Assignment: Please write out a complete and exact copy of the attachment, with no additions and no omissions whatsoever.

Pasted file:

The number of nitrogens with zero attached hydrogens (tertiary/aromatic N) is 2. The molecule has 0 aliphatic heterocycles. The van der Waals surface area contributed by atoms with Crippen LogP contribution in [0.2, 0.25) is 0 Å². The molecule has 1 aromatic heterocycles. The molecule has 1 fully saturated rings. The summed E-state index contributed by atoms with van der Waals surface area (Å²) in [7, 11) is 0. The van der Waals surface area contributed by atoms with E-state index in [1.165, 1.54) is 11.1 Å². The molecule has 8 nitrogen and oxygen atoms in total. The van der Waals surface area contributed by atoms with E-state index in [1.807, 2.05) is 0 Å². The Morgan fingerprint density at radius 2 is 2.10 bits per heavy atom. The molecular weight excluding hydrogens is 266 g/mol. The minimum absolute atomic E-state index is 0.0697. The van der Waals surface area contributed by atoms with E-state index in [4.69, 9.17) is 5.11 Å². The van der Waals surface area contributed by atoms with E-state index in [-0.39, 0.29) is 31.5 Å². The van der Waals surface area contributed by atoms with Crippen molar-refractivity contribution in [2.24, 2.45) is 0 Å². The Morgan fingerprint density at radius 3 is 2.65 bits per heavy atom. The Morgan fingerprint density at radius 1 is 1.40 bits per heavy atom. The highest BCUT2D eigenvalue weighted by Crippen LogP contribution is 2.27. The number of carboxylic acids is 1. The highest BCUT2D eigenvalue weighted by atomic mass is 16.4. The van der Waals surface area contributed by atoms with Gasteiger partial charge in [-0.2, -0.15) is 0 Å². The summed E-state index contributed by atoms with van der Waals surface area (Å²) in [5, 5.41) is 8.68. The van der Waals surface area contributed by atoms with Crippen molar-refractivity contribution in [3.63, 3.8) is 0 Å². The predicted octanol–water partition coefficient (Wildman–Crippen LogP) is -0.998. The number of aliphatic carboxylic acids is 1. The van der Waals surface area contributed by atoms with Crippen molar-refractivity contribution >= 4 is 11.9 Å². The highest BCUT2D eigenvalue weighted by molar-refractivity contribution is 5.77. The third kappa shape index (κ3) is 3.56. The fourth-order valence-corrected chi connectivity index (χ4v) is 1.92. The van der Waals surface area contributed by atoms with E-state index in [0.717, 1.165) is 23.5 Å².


The number of nitrogens with zero attached hydrogens (tertiary/aromatic N) is 2. The molecule has 0 aliphatic heterocycles. The van der Waals surface area contributed by atoms with Crippen LogP contribution in [0.2, 0.25) is 0 Å². The molecule has 1 aromatic heterocycles. The molecule has 1 fully saturated rings. The summed E-state index contributed by atoms with van der Waals surface area (Å²) in [7, 11) is 0. The van der Waals surface area contributed by atoms with E-state index in [1.165, 1.54) is 11.1 Å². The molecule has 8 nitrogen and oxygen atoms in total. The van der Waals surface area contributed by atoms with E-state index in [1.807, 2.05) is 0 Å². The Morgan fingerprint density at radius 2 is 2.10 bits per heavy atom. The molecular weight excluding hydrogens is 266 g/mol. The minimum absolute atomic E-state index is 0.0697. The van der Waals surface area contributed by atoms with E-state index in [4.69, 9.17) is 5.11 Å². The van der Waals surface area contributed by atoms with E-state index in [-0.39, 0.29) is 31.5 Å². The van der Waals surface area contributed by atoms with Crippen molar-refractivity contribution in [2.24, 2.45) is 0 Å². The Morgan fingerprint density at radius 3 is 2.65 bits per heavy atom. The Morgan fingerprint density at radius 1 is 1.40 bits per heavy atom. The highest BCUT2D eigenvalue weighted by Crippen LogP contribution is 2.27. The number of carboxylic acids is 1. The highest BCUT2D eigenvalue weighted by atomic mass is 16.4. The van der Waals surface area contributed by atoms with Gasteiger partial charge in [-0.2, -0.15) is 0 Å². The summed E-state index contributed by atoms with van der Waals surface area (Å²) in [5, 5.41) is 8.68. The van der Waals surface area contributed by atoms with Crippen molar-refractivity contribution in [3.63, 3.8) is 0 Å². The predicted octanol–water partition coefficient (Wildman–Crippen LogP) is -0.998. The number of aliphatic carboxylic acids is 1. The van der Waals surface area contributed by atoms with Crippen molar-refractivity contribution >= 4 is 11.9 Å². The highest BCUT2D eigenvalue weighted by molar-refractivity contribution is 5.77. The third kappa shape index (κ3) is 3.56. The fourth-order valence-corrected chi connectivity index (χ4v) is 1.92. The van der Waals surface area contributed by atoms with E-state index in [0.717, 1.165) is 23.5 Å².